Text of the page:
June 14, 2010

Best practices for analytic DBMS POCs

When you are selecting an analytic DBMS or appliance, most of the evaluation boils down to two questions:

And so, in undertaking such a selection, you need to start by addressing three issues:

Key elements of cost* include:

*Assuming a classical in-house IT shop, where products are typically bought rather than leased/rented. With outsourced and/or monthly-fee structures, the details change but the principles remain the same.

Most of that can be evaluated pretty well via a spreadsheet, although things can get a bit tricky when you get to people costs, which are a large fraction of the whole. In particular, different analytic DBMS product suites have great, high-performance support for different (and often rapidly growing) sets of functionality – basic and advanced SQL, statistics, and more. Figuring out which ones will be best for your programmers, and how significant the differences are — well, that’s a lot like any other programming language evaluation, and those are rarely neat or clean-cut.

But when it comes to evaluating speed, there’s no substitute for a well-designed proof of concept (POC). Many analytic DBMS and appliance vendors are happy to let you do a POC, on your own premises (or remotely if you prefer), under your control, at no cost to you. And that’s great. It is crucial that a POC be run either by you, by a consultant* answerable to you, or – if you decide the vendor must run it for you – at least with you watching every step of the way and knowing exactly what is being done. Appliance vendors do find it cheaper to run POCs on their own premises, so a certain reluctance to ship you a box is understandable. But make no compromises about the transparency of a POC, or about your control of exactly what it is that gets tested.

*Since I sell consulting services for users evaluating analytic DBMS, I naturally am biased to think that consultants can be very useful in the process. 🙂 But whether you should use them a little (sanity check), a medium amount (work with you through the process), or heavily (actually drive the process for you and/or execute the POCs) is very dependent upon your specific situation.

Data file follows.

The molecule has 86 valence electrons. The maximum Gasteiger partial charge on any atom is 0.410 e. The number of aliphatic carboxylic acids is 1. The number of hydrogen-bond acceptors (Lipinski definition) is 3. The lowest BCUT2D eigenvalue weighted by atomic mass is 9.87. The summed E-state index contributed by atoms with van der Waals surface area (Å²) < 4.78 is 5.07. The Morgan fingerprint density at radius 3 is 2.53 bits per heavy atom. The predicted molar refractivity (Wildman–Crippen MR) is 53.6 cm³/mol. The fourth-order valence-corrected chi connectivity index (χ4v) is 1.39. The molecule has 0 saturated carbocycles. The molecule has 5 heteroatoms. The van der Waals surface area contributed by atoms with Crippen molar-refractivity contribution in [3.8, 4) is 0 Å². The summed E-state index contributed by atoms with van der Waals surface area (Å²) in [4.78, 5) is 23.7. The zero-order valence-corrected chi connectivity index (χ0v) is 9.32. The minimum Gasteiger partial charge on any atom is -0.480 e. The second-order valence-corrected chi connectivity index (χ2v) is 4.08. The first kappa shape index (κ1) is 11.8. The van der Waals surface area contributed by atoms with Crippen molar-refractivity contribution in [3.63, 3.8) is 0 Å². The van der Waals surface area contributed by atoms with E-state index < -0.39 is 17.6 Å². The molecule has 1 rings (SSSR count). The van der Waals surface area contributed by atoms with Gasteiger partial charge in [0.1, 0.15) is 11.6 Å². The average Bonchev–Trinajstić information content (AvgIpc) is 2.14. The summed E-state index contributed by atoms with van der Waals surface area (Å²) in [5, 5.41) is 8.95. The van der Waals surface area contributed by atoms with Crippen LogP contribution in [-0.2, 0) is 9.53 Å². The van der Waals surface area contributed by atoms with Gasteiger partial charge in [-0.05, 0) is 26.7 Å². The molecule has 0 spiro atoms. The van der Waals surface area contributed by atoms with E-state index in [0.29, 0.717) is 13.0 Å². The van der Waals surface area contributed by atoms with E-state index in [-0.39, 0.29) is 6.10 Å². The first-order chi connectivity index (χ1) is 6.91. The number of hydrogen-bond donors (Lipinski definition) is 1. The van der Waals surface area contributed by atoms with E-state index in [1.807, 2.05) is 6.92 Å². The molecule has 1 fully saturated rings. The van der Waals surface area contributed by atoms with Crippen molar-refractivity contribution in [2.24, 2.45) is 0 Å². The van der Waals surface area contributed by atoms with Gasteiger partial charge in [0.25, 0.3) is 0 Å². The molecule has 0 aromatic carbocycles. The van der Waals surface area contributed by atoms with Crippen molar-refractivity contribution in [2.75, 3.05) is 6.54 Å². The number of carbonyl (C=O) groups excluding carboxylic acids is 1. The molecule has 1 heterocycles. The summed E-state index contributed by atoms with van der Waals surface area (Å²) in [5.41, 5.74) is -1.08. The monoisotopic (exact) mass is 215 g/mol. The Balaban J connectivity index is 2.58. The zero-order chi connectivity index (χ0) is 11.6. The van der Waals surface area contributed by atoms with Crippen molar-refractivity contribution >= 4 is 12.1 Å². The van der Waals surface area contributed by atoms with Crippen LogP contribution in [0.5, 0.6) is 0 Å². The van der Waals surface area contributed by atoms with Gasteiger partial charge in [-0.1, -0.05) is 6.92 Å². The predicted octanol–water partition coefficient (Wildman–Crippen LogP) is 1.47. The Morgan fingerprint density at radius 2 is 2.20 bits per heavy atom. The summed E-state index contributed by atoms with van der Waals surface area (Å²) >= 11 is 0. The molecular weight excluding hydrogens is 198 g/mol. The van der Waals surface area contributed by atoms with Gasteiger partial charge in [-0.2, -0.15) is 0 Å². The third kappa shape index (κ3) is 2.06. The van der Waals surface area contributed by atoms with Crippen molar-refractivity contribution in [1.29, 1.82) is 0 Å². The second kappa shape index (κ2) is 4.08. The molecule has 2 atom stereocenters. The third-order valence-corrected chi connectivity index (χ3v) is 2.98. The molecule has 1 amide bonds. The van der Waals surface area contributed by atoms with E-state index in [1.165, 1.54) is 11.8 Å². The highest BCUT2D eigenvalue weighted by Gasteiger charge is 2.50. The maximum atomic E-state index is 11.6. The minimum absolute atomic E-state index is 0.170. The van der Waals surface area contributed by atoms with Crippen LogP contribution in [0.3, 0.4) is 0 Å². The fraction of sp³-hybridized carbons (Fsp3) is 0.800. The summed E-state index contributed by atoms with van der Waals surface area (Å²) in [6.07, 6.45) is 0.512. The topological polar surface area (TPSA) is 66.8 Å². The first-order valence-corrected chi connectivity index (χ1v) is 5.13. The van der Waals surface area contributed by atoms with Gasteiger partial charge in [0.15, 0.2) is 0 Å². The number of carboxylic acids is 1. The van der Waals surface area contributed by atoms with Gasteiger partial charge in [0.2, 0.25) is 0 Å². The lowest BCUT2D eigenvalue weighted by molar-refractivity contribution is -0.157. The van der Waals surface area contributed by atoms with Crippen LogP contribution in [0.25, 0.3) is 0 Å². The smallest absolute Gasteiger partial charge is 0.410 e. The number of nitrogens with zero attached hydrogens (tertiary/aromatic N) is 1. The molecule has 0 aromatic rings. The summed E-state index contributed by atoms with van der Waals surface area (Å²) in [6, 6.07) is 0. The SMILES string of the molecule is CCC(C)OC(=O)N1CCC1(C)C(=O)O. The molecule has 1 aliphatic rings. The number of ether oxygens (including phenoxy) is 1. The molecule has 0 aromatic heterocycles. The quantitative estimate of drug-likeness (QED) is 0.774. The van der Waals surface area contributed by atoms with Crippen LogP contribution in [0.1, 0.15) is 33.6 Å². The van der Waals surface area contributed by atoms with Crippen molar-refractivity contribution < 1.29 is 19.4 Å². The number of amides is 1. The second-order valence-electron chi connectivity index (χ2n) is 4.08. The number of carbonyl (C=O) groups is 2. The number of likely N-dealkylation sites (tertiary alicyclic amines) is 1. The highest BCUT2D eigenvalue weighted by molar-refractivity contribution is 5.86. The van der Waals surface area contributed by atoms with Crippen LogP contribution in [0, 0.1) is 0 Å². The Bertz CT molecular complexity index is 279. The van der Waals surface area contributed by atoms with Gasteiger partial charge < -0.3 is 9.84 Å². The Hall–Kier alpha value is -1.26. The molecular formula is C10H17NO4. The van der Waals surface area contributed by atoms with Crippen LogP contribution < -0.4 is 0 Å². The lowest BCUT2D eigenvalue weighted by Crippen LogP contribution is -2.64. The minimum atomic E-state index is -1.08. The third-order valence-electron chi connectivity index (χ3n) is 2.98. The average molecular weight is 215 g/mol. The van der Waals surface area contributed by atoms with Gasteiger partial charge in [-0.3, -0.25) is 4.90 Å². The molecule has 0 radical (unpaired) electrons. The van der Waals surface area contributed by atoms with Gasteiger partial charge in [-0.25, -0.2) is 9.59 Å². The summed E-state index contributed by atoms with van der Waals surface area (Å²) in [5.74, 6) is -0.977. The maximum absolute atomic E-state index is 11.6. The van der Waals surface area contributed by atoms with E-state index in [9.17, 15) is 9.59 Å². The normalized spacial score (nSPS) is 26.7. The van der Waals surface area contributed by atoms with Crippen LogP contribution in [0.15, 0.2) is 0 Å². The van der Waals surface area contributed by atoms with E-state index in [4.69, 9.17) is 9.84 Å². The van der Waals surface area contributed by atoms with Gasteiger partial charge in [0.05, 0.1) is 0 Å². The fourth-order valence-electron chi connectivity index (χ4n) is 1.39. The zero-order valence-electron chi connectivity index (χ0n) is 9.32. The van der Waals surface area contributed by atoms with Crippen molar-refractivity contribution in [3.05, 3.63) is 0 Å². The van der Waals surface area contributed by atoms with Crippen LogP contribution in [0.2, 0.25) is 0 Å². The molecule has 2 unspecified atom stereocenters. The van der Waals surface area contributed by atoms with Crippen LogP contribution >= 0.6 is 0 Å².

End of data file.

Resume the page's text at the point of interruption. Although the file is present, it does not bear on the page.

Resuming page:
So far as I’ve been able to tell:

Most of the criticisms I’ve heard of vendors’ POC practices have been directed at Oracle or ParAccel.

For most POCs, it’s a good conceptual template to form and then test a hypothesis to the effect of:

Sometimes absolute throughput and price/performance are important secondary considerations; sometimes they’re less germane. But either way, it’s almost always right to focus primarily on the questions of “What do I want this system to do?” and “What do I think we’re going to have to invest in it?” By way of contrast, it’s often misleading to focus too much on questions like “What’s the one number that best describes the performance of this system?” — even if you customize that calculation for your environment – or, even worse, “How much speed-up can I get on my single worst Query from Hell?”

The fundamental rule of POC construction is: Model your entire use case as best you can. That means you need to consider, at a minimum: